The first bit of Overland isn’t interested in telling you what’s happened to the world. It’s more interested in you figuring that out for yourself as you progress across the ruins of the United States — and battle the critters that are seemingly everywhere.
Overland is a video game slated to release for Windows, Mac and Linux later this year that, as the developers at Finji described it to me on the PAX South show floor in San Antonio, combines the tactical elements of XCOM with the theme of Cormac McCarthy’s The Road. Basically, the world’s gone to hell, and the player’s tasked with survival on a post-apocalyptic road trip.
The game itself is essentially a series of randomly-generated vignettes filled with obstacles, items, friends and foes. The player can carry a single item per character — which they start with just the one and (in my demo at least) a friendly dog, though more can be invited to join if found stranded somewhere.
That’s basically how the game plays out — with only the mouse being used to control everything. During my demo, I found an armored van, beat several monsters of varying sizes into submission and recruited several folks to my side in the meantime. I also almost got my dog killed and was nearly trapped due to a couple of dumpsters sitting in front of my vehicle on the final level of one section before moving to the next part of the map.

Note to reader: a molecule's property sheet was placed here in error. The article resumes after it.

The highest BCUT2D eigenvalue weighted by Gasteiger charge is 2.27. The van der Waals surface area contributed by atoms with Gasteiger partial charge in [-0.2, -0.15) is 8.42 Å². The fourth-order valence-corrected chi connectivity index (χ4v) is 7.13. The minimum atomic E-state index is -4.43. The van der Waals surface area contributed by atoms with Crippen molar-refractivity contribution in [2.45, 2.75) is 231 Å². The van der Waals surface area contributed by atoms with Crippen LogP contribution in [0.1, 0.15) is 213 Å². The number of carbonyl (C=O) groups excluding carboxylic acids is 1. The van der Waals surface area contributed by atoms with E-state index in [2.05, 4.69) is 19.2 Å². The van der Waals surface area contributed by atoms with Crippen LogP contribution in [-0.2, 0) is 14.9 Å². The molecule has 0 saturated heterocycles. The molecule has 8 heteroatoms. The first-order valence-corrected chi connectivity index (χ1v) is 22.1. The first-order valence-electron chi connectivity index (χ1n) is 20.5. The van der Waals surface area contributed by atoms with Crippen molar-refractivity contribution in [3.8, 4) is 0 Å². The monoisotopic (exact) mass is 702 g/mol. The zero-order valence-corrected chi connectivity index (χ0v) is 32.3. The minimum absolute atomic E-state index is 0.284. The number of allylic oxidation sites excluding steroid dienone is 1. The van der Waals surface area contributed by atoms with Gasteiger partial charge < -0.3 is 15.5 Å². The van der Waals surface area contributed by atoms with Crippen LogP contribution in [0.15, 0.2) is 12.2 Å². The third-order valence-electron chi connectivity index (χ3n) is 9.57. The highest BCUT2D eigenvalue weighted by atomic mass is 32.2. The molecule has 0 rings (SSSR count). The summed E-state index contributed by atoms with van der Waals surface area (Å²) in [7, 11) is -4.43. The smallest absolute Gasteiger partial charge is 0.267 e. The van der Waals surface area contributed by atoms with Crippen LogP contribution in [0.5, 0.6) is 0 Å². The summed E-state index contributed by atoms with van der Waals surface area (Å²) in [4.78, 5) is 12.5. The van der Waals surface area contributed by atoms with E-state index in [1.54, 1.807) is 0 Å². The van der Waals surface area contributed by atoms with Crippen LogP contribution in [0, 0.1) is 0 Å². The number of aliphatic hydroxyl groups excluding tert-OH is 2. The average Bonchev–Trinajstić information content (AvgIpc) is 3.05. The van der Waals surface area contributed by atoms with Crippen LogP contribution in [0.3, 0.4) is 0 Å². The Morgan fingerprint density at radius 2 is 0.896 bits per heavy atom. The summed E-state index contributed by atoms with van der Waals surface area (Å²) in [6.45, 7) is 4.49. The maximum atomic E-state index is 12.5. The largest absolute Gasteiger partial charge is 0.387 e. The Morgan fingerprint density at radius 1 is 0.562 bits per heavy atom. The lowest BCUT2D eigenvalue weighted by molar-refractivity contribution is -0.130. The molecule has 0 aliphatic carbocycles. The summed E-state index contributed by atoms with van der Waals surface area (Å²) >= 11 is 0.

The biggest concern? Making sure I had enough gas in the car to continue on my way after visiting a location off the beaten path. Every single stop on the way to my destination had a cost associated with it in terms of gas, and finding more fuel wasn’t always a guarantee. So, do I pick up an extra person to fill up my armored van? More people means more actions in a turn. Or do I play safe and grab more fuel? The answer’s not always clear.
That is part of the game’s appeal. There’s no definitive solution to a problem, but there’s any number of ways to fail. Going and grabbing a backpack — which extends a character’s inventory — costs gas, and it could also lead to getting hurt if the area’s dangerous. Being hurt means those characters have fewer actions, making them overall less useful to the player even if they’ve gained extra skills thanks to being in the group for some length of time.
Adding to all this is an arguably simplistic art style that emphasizes the sparseness of the world the player explores. The tactical survival seen in both the scavenging levels and the larger decisions made about where to go next take focus, making the somewhat polygonal, shaded art abstract in importance. It’s an easy way to make clear that survival is the priority.
Overland is set to release later this year, but the developers tell me that they’ll be rolling out access to the game sooner rather than later. I wouldn’t be surprised to see the game on sale within four months, and as it currently stands, I will likely be at the front of the line to buy a copy.